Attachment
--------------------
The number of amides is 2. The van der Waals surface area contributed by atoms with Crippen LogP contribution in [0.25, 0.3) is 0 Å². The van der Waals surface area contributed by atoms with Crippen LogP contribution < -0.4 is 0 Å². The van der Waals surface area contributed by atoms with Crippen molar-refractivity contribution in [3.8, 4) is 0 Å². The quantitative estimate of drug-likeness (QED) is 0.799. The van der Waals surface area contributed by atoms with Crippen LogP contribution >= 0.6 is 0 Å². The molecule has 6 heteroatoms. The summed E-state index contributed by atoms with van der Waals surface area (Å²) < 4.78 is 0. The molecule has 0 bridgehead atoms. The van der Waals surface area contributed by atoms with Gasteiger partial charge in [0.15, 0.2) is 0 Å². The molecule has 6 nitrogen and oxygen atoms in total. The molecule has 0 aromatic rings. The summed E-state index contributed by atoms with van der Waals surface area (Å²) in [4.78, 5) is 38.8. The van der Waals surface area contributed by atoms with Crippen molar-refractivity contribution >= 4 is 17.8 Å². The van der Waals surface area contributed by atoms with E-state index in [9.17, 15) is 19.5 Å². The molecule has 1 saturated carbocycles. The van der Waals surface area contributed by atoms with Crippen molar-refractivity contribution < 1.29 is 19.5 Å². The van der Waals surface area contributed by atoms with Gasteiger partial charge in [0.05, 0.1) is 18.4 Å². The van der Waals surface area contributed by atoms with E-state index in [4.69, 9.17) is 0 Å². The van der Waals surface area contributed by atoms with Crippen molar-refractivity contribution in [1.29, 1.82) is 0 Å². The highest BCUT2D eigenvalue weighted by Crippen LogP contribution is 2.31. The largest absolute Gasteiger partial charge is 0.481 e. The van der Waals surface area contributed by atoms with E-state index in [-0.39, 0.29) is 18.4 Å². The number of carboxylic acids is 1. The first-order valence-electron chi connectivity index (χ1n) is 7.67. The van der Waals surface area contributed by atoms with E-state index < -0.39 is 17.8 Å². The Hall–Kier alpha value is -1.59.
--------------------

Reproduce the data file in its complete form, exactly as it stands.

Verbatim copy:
The number of amides is 2. The van der Waals surface area contributed by atoms with Crippen LogP contribution in [0.25, 0.3) is 0 Å². The van der Waals surface area contributed by atoms with Crippen LogP contribution < -0.4 is 0 Å². The van der Waals surface area contributed by atoms with Crippen molar-refractivity contribution in [3.8, 4) is 0 Å². The quantitative estimate of drug-likeness (QED) is 0.799. The van der Waals surface area contributed by atoms with Crippen LogP contribution >= 0.6 is 0 Å². The molecule has 6 heteroatoms. The summed E-state index contributed by atoms with van der Waals surface area (Å²) < 4.78 is 0. The molecule has 0 bridgehead atoms. The van der Waals surface area contributed by atoms with Gasteiger partial charge in [0.15, 0.2) is 0 Å². The molecule has 6 nitrogen and oxygen atoms in total. The molecule has 0 aromatic rings. The summed E-state index contributed by atoms with van der Waals surface area (Å²) in [4.78, 5) is 38.8. The van der Waals surface area contributed by atoms with Crippen molar-refractivity contribution >= 4 is 17.8 Å². The van der Waals surface area contributed by atoms with E-state index in [9.17, 15) is 19.5 Å². The molecule has 1 saturated carbocycles. The van der Waals surface area contributed by atoms with Crippen molar-refractivity contribution < 1.29 is 19.5 Å². The van der Waals surface area contributed by atoms with Gasteiger partial charge in [0.05, 0.1) is 18.4 Å². The van der Waals surface area contributed by atoms with E-state index in [4.69, 9.17) is 0 Å². The van der Waals surface area contributed by atoms with Crippen molar-refractivity contribution in [1.29, 1.82) is 0 Å². The highest BCUT2D eigenvalue weighted by Crippen LogP contribution is 2.31. The largest absolute Gasteiger partial charge is 0.481 e. The van der Waals surface area contributed by atoms with E-state index in [-0.39, 0.29) is 18.4 Å². The number of carboxylic acids is 1. The first-order valence-electron chi connectivity index (χ1n) is 7.67. The van der Waals surface area contributed by atoms with E-state index < -0.39 is 17.8 Å². The Hall–Kier alpha value is -1.59.